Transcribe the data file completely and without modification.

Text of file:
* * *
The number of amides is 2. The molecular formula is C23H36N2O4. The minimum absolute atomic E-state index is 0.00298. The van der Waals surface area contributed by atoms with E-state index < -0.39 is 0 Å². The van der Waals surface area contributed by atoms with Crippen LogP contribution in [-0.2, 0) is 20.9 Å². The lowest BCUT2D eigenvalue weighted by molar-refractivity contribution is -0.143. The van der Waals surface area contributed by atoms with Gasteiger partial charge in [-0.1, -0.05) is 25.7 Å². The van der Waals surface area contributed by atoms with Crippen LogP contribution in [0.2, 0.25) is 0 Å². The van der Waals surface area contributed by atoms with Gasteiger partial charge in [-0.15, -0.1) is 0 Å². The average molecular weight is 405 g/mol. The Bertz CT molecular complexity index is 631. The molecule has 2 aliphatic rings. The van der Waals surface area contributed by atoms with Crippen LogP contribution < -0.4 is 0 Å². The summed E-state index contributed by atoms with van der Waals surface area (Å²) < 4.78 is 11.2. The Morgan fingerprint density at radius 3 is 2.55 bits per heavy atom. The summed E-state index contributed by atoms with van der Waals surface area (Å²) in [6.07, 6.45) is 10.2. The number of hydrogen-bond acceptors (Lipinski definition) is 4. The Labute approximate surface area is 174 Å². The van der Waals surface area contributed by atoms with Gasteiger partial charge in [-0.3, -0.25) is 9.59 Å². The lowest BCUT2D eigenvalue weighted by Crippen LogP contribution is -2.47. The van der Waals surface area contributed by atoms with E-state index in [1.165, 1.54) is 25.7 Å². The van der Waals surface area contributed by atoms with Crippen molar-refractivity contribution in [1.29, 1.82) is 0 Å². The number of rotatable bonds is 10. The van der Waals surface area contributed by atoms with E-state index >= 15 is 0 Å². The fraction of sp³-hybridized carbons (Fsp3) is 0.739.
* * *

The number of amides is 2. The molecular formula is C23H36N2O4. The minimum absolute atomic E-state index is 0.00298. The van der Waals surface area contributed by atoms with E-state index < -0.39 is 0 Å². The van der Waals surface area contributed by atoms with Crippen LogP contribution in [-0.2, 0) is 20.9 Å². The lowest BCUT2D eigenvalue weighted by molar-refractivity contribution is -0.143. The van der Waals surface area contributed by atoms with Gasteiger partial charge in [-0.1, -0.05) is 25.7 Å². The van der Waals surface area contributed by atoms with Crippen LogP contribution in [0.2, 0.25) is 0 Å². The van der Waals surface area contributed by atoms with Gasteiger partial charge in [-0.15, -0.1) is 0 Å². The average molecular weight is 405 g/mol. The Bertz CT molecular complexity index is 631. The molecule has 2 aliphatic rings. The van der Waals surface area contributed by atoms with Crippen LogP contribution < -0.4 is 0 Å². The summed E-state index contributed by atoms with van der Waals surface area (Å²) < 4.78 is 11.2. The Morgan fingerprint density at radius 3 is 2.55 bits per heavy atom. The summed E-state index contributed by atoms with van der Waals surface area (Å²) in [6.07, 6.45) is 10.2. The number of hydrogen-bond acceptors (Lipinski definition) is 4. The Labute approximate surface area is 174 Å². The van der Waals surface area contributed by atoms with Gasteiger partial charge in [-0.3, -0.25) is 9.59 Å². The lowest BCUT2D eigenvalue weighted by Crippen LogP contribution is -2.47. The van der Waals surface area contributed by atoms with E-state index in [1.165, 1.54) is 25.7 Å². The van der Waals surface area contributed by atoms with Crippen molar-refractivity contribution in [1.29, 1.82) is 0 Å². The number of rotatable bonds is 10. The van der Waals surface area contributed by atoms with E-state index >= 15 is 0 Å². The fraction of sp³-hybridized carbons (Fsp3) is 0.739.